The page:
1 SALES FORCE EFFECflVENESS: THE ROLE OF MARKET-oRIENTATION AND SALES FORCE AUTONOMY Mike Brooke and Siegfried P. Gudergan University of Technology, Sydney Abstract We present a conceptual model of sales force effectiveness. The model explains the effects on and of market-orientation and sales force autonomy as the central factors in our model. We develop six propositions and discuss the findings of eight case studies of Australian pharmaceutical companies. Sales Foree Effectiveness The pressures of competition in business environments continue to impact on sales forces in a number of ways, the most visible being a continuing demand for increased sales force effectiveness. This is amplified by the various constraints on organizational resources that necessitate close examination of expenditure on key cost centres, with one of the most significant being sales forces in many organizations. In addition to cost constraints, there are changes in the competitive landscape in which sales forces operate that include the acceleration of competition and increasing expectations of customers. It is a disconcerting fact that many, if not most, businesses struggle to enhance the effectiveness of their sales forces. For instance, our study of sales management practices in Australian healthcare companies revealed that sales managers believe their sales forces are not as effective as they could be. Given the shortcomings in managing sales force effectiveness, we need to understand what practices can enhance the effectiveness of sales forces. The goal of this paper is to provide such insights. More specifically, this study aims to enhance our understanding of the processes driving sales force effectiveness and develop sound managerial guidelines to improve sales management practices in order to enhance the probability of managing effective sales forces that facilitate the achievement of objectives. This constitutes a contribution of practical relevance, as the careful adoption of these guidelines may help organizations achieve their objectives. Existing Literature on Sales Force Effectiveness There has been an increase in research and theorizing about sales management aspects in both the marketing and sales management literature. The aspects which have been addressed are diverse and not integrated in a comprehensive framework. For example, Sohi, Smith and Ford (1996) examined the influences of centralization and formalization in sales forces; Sengupta, Krapfel and Pusateri (2000) have demonstrated a direct positive relationship between intrapreneurial ability and perceived sales force effectiveness; whereas, authors such as Saxe and Weitz (1982) and Kelly (1992) have identified support for a link between customerorientated selling and sales performance, others such as Hunt, Chonko and Winter (1985) investigated aspects including commitment and autonomy.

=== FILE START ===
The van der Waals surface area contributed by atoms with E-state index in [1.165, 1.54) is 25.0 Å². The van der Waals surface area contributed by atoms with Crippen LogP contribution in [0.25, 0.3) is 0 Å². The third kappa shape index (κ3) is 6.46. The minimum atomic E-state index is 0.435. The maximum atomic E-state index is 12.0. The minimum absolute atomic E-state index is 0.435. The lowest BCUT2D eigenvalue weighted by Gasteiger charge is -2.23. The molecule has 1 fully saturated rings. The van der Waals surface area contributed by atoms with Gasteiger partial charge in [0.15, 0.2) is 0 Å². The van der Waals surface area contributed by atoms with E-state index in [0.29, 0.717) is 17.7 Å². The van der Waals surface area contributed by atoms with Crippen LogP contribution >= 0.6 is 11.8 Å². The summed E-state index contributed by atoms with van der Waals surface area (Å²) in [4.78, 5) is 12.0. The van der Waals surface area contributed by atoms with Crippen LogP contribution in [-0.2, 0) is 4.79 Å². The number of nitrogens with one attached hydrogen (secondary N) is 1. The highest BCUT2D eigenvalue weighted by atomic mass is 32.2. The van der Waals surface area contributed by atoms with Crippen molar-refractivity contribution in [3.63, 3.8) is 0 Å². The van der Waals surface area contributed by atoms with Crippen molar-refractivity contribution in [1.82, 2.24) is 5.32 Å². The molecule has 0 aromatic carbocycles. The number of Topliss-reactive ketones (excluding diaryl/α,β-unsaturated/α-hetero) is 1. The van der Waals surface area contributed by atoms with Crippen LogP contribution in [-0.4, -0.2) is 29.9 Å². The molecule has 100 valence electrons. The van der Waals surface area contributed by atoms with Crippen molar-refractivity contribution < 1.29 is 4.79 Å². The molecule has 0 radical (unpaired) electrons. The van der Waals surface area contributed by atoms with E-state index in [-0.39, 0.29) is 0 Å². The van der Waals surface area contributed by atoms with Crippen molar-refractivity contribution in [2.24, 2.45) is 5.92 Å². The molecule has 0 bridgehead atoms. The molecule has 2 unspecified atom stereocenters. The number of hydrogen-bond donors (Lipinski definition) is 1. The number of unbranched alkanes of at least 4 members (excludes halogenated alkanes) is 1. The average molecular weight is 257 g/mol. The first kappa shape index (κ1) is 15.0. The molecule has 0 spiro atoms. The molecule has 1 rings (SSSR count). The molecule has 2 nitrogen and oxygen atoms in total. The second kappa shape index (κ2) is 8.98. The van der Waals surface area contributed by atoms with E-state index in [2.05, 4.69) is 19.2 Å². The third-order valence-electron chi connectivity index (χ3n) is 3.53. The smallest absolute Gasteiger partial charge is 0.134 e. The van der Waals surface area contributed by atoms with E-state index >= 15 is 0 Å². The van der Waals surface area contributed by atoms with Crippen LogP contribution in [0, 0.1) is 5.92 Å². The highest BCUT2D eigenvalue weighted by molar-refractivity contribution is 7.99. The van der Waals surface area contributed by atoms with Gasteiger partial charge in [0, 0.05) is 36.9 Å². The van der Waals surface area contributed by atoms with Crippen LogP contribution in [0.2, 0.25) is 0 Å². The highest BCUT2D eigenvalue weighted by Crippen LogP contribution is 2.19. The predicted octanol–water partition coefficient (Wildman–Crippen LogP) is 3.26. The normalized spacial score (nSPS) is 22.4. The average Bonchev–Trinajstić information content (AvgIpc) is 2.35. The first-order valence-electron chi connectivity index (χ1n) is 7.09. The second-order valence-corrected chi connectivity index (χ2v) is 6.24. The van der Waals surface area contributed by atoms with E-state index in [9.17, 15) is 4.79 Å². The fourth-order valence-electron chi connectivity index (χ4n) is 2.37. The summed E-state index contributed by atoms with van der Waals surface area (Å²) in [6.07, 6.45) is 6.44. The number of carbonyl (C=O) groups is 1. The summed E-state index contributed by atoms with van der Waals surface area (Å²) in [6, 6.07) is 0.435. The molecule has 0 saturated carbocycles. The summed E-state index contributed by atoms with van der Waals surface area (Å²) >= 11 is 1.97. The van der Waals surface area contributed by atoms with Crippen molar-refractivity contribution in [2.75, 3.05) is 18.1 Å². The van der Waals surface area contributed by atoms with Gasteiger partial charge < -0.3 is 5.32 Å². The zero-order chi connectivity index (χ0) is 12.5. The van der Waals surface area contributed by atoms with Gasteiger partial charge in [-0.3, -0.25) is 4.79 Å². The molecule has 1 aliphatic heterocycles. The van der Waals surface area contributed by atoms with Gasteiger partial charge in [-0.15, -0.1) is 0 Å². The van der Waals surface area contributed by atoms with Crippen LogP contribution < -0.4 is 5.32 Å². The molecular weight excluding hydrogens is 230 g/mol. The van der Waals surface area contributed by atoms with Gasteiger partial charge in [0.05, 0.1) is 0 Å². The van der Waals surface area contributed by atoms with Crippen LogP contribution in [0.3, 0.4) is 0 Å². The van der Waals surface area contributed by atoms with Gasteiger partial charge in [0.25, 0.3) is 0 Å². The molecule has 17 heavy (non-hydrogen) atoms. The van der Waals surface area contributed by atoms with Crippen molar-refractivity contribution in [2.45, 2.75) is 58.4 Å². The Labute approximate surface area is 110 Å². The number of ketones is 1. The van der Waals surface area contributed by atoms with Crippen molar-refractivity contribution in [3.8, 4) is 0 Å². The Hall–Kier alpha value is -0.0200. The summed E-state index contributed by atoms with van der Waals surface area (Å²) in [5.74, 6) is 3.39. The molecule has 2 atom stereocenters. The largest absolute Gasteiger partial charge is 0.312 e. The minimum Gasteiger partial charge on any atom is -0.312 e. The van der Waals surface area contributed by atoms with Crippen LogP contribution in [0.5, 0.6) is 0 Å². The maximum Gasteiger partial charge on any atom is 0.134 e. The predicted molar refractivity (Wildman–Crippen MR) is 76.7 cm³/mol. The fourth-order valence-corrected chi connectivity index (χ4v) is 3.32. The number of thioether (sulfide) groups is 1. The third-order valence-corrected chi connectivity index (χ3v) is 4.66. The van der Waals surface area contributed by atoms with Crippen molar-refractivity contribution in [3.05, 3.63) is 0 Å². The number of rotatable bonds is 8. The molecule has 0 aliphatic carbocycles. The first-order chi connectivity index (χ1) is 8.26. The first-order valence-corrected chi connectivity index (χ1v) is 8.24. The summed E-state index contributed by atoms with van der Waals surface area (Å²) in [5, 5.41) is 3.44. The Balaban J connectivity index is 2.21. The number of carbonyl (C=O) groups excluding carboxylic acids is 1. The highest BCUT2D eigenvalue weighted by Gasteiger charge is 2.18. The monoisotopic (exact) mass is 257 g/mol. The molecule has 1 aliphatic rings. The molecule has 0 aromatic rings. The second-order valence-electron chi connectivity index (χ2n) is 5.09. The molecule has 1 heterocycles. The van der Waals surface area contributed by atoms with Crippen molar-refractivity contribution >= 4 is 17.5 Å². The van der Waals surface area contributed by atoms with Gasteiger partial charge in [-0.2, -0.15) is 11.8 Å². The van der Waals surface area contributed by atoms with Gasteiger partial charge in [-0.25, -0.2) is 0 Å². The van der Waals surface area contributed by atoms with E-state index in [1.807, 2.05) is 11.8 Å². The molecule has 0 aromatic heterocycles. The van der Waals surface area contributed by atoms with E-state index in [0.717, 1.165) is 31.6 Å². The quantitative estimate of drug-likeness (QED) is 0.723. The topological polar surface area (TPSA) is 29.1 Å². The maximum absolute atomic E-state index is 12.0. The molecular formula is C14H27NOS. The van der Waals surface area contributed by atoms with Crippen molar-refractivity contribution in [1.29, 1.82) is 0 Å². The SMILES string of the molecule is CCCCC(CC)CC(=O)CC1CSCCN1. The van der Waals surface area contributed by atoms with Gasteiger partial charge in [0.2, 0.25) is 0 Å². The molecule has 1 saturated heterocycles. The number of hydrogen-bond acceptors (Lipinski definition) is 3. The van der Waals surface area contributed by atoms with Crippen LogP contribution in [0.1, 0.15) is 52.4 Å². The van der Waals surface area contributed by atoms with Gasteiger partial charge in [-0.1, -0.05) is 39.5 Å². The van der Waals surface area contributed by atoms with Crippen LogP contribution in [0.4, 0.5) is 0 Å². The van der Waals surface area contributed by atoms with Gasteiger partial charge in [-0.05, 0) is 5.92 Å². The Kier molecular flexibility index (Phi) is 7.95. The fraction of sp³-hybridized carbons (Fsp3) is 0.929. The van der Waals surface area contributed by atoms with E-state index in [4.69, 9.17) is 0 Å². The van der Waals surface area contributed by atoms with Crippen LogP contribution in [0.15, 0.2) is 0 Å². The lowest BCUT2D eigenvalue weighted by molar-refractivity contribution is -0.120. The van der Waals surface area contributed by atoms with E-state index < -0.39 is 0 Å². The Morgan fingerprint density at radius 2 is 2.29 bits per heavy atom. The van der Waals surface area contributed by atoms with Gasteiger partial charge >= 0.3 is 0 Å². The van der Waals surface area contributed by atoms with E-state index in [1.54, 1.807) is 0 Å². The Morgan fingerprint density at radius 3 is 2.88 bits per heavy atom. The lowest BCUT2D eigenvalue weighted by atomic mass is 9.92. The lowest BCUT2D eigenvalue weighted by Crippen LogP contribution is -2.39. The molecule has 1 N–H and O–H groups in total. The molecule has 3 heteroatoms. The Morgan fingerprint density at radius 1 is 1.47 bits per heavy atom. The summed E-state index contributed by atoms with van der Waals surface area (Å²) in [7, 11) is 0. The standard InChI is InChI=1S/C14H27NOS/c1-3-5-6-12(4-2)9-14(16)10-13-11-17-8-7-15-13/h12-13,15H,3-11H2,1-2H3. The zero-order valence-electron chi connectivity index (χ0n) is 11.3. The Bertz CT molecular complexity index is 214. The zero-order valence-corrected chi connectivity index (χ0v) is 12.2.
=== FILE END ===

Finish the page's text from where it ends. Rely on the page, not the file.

2 Although the various contributions provide important insights to understand better the factors that drive sales force effectiveness, they emphasize different conceptual building blocks. While the aspects of market-orientation and some autonomy-related aspects have been discussed, their impacts have not been explained in an integrated manner. Hence, developing a comprehensive framework would address this gap. Moreover, the need for further research in this area is supported by both academics and practitioners as reported by Marshall and Michaels (2001). Methodology We have carried out an exploratory study in eight Australian pharmaceutical companies to identify those factors believed to impact sales force effectiveness. These insights have been complemented by an extensive literature review to develop our model. The proposed model has then been examined using eight in-depth case studies in these companies. Our case studies involved an in-depth analysis using a combination of company self- and interviewer rating scales. The case studies involved 96 face-to-face interviews by 2 researchers with 48 senior managers in sales management, HR, IT, market research and executive management. Further data was obtained with standardized self-completion questions being ed back to the two researchers. Supplementary information was also included from company reports, policy documents and other documentation. A Model of Sales Force Effectiveness The basis of the model developed in this paper [Figure 1] is that we identify Market-Orientation and Sales Force Autonomy as the two conceptual building blocks that influence the effectiveness of managing sales forces. Market-Orientation, in turn, is driven by Market Knowledge and the Customer Value Management process within the sales force. Moreover, Sales Force Autonomy is affected by the following two factors: the Sales Force Control and Sales.If!frastructure. Market Knowledge Figure 1: Sales Force Effectiveness FramewOlK Customer Value Management Sales Force Control Sales Force Effectiveness Sales Infrastructure The e direct and mediated effects as well as interactions. It is the latter kind 0 e ects-suc as the interaction effect of Market-Orientation and Sales Force Autonomy-that demonstrate the need to examine such influences simultaneously. By highlighting such effects in a comprehensive fashion, it is possible to delineate the distinct drivers of Sales Force Effictiveness. The aim of this paper is to investigate propositions according to this new model. To be more specific, the intention is to explore and examine the drivers of Sales Force Effictiveness in order to determine the differential extent to which particular factors impact upon the effectiveness of sales forces.